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About Jason Falls

Jason Falls

Jason Falls is the founder and chief instigator for Social Media Explorer's blog and signature Explore events. He is a leading thinker, speaker and strategist in the world of digital marketing and is co-author of two books, No Bullshit Social Media: The All-Business, No-Hype Guide To Social Media Marketing and The Rebel's Guide To Email Marketing. By day, he leads digital strategy for CafePress, one of the world's largest online retailers. His opinions are his, not necessarily theirs. Follow him on Twitter (@JasonFalls).

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Comments Policy

Comments on Social Media Explorer are open to anyone. However, I will remove any comment that is disrespectful and not in the spirit of intelligent discourse. You are welcome to leave links to content relevant to the conversation, but I reserve the right to remove it if I don't see the relevancy. Be nice, have fun. Fair?

  • Africanasoul

    Hi Jason, i believe in what you said: a mobile developer is who serious public relations professionals need now. If they want to create value for their clients it needs to support the marketing strategy with a killer application choosing the right technology, open source or proprietary nevermind.
    Don't you really think people feel classic site-shaped structure too much tight so they switch to social network to find easy and useful applications, share content, talk each other, i would say a complete experience?

    • http://socialmediaexplorer.com JasonFalls

      There's certainly something very liberating about getting out of that old
      800X600 box, for sure. Mobile apps do take your customers to a place where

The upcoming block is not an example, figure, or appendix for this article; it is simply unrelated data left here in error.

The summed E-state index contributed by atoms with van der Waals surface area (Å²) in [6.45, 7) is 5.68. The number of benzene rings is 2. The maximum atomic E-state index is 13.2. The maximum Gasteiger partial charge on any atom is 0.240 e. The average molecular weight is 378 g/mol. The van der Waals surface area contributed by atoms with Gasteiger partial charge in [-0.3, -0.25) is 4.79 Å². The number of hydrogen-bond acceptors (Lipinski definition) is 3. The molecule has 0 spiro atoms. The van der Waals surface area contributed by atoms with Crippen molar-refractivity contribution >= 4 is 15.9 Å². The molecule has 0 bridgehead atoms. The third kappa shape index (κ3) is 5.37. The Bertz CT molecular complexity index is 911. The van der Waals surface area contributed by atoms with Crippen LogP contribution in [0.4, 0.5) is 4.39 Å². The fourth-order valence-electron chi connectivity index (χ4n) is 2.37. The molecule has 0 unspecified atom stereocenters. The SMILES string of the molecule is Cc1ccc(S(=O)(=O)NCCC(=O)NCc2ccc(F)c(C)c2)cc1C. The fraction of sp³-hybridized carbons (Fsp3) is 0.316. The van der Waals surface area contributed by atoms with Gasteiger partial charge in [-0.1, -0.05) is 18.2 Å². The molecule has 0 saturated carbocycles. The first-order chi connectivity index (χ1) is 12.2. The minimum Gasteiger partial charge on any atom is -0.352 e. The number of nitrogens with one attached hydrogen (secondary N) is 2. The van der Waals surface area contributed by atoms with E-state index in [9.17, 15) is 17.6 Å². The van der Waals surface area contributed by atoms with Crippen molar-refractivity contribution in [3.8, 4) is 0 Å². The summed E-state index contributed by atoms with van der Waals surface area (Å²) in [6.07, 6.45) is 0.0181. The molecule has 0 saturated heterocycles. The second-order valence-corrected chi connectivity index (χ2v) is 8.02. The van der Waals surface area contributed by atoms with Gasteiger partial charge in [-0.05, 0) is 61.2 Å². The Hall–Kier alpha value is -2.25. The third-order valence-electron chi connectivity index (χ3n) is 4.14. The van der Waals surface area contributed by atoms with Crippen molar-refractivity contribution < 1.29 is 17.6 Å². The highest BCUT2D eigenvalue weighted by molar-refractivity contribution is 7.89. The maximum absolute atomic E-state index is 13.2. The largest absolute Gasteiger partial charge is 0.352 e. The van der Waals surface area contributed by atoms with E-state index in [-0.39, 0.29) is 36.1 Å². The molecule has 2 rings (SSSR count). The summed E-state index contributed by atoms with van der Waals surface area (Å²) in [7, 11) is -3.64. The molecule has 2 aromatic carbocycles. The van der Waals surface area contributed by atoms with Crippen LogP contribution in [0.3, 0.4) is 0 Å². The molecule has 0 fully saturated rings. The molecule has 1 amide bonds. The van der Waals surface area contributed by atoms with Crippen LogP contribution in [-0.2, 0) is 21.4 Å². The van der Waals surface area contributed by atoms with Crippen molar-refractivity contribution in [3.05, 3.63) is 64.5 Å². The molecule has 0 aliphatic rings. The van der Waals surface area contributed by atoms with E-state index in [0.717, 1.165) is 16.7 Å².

function trumps form. And I think that's a good thing. Thanks for the
      comment!

      • Africanasoul

        Liberate the user!! that's the right new term for winning the mobile challenge…

  • http://www.thestrategyweb.com/ Martin Meyer-Gossner

    Agree with you that the focus of companies should be on mobile in the near future. I would also say that a next trend should be the optimization of customer service on the web (no matter if from desktop or mobile). Most companies still have not understood what it means to service customers on the social web. If you contact them on twitter, they don't respond. If you give them input on facebook, other fans might answer but the company is quiet. Sustainable open customer service communication still is a big challenge for companies. I think there is a lot that companies can improve in term sof social customer service… and this should be the next big thing. Don't you think?

    • http://socialmediaexplorer.com JasonFalls

      I can agree with that, Martin. I think the biggest hurdle most large
      companies face, however, is scalability with customer service. That, and the
      fact most customer service functions are tracked and measured using their
      enterprise level contact management software (most of which don't account
      for or integrate social CRM yet) puts up some roadblocks. It will be slow
      going for many, but you're right … they'll start migrating there soon.

  • ElizL